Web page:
Charles C. Dixon, MS, CTRS, Chestnut Ridge Hospital
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Brief Description: This
is an group problem-solving task in which two groups are separated
and given the task of building a working telephone with wires,
a battery, a speaker & a microphone.
Expected Therapeutic Outcome: Participants will experience communication barriers, group
interaction, and creative problem-solving. They will be guided
through this process and learn to better interact in a group
as they achieve common objectives, learn to use problem-solving
techniques, and understand how to overcome communication barriers.
Each of these global outcomes can be then generalized during
the groups "debriefing" session to specific problems
of the group. For example, discussion can be held on how communication
barriers between an adolescent and parents can influence the
teens behavior and feelings and for teens struggling with
suicidal thoughts and other negative thoughts, that family
communications is needed. You can also generalize the experience
& feelings felt by group members to other topics.
- Open session with intro
on creative problem-solving and give them a simple problem
to solve. I usually tell them a story of an 18-wheeler getting
jammed in a tunnel. I ask for different ways to get the
truck out of the tunnel. Of course, the best answer is to
take some air out of the tire and back up the truck. We
then talk about problem-solving and how problem-solving
and this session is related to their particular treatment
- I start the main activity
by building up a scenario in which the group goes to
England on a tour of castles. Walking through a field, they
notice two castles. They break up into two groups. The 1st
group goes to castle on the left and gets kidnapped by and
Evil Castle Lord. Just before being snatched up, the group
was able to get a single word, "Help!" out on
their walkie-talkie to the other group. The 1st group is
put into a room with an electronic door lock with a 4 digit
combination. The 2nd group is now on its way to see what
happened. Unfortunately they get captured also. Since the
room in which the 1st group is too small to hold them all,
the Castle Lord takes the 1st group out & puts them
into another room on the far end of the castle. Fortunately,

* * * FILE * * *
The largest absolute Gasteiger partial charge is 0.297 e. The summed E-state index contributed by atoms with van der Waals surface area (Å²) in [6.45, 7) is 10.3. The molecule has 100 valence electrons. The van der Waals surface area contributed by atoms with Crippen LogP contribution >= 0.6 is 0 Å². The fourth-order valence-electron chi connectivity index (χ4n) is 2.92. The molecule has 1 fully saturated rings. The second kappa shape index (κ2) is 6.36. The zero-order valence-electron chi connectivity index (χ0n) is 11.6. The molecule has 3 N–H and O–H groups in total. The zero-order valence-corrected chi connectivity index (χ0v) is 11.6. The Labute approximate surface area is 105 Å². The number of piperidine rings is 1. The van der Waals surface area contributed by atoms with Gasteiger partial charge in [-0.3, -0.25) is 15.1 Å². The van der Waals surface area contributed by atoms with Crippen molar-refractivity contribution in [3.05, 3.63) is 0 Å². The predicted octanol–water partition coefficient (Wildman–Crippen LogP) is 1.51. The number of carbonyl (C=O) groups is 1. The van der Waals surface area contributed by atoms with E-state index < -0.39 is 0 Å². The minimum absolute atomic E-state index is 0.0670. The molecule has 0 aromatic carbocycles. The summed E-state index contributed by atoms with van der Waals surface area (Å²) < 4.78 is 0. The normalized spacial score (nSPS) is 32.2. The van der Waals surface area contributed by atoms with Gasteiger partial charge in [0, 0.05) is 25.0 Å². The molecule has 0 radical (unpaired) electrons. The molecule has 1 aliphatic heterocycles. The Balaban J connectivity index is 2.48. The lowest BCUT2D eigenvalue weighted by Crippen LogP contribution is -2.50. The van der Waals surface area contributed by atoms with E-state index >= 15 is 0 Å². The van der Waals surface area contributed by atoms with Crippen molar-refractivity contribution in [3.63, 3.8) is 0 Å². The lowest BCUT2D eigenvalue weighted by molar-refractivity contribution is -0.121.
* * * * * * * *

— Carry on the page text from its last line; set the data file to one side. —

the 1st group sees and memorizes the combination of the
electronic door lock. They see the 2nd group tossed into
this room as they round the corner. Now only if they could
communicate with each other and pass the secret 4 digit
- After the story is told, the
group is told that in each room, there are bits and pieces
of items that they might be able to use in their escape
or to communicate with each other. Then, they are given,
3 wires of different color,1 speaker, 1 microphone from
a telephone headset, and a large 6 volt battery.
- The group is told to build
a working telephone that if they would speak into the
mike, they would be able to hear themselves on their own
speaker. After that, they are to connect two wires (phone
wires come with 4 lines.... trim back two so that you only
use two lines) into the phone they made.
- Hints may be given. The group
may need to be guided in group problem-solving process as needed.
- Success in building
a phone and communicating with each group is typical.
- Complete the activity by processing
the groups feelings and experience.
Final Note: The group
usually lasts one hour. If the group experiences difficulty
or has lots to talk about, it will last about 1 1/2 hours.
Enjoy, this has been an activity that I've had great success
with and the patients seem to really enjoy and get a lot out
of it. Oh, by the way, I suppose you'd like to know how to
build a working phone.... here's a diagram.... be sure to
practice it yourself 1st.....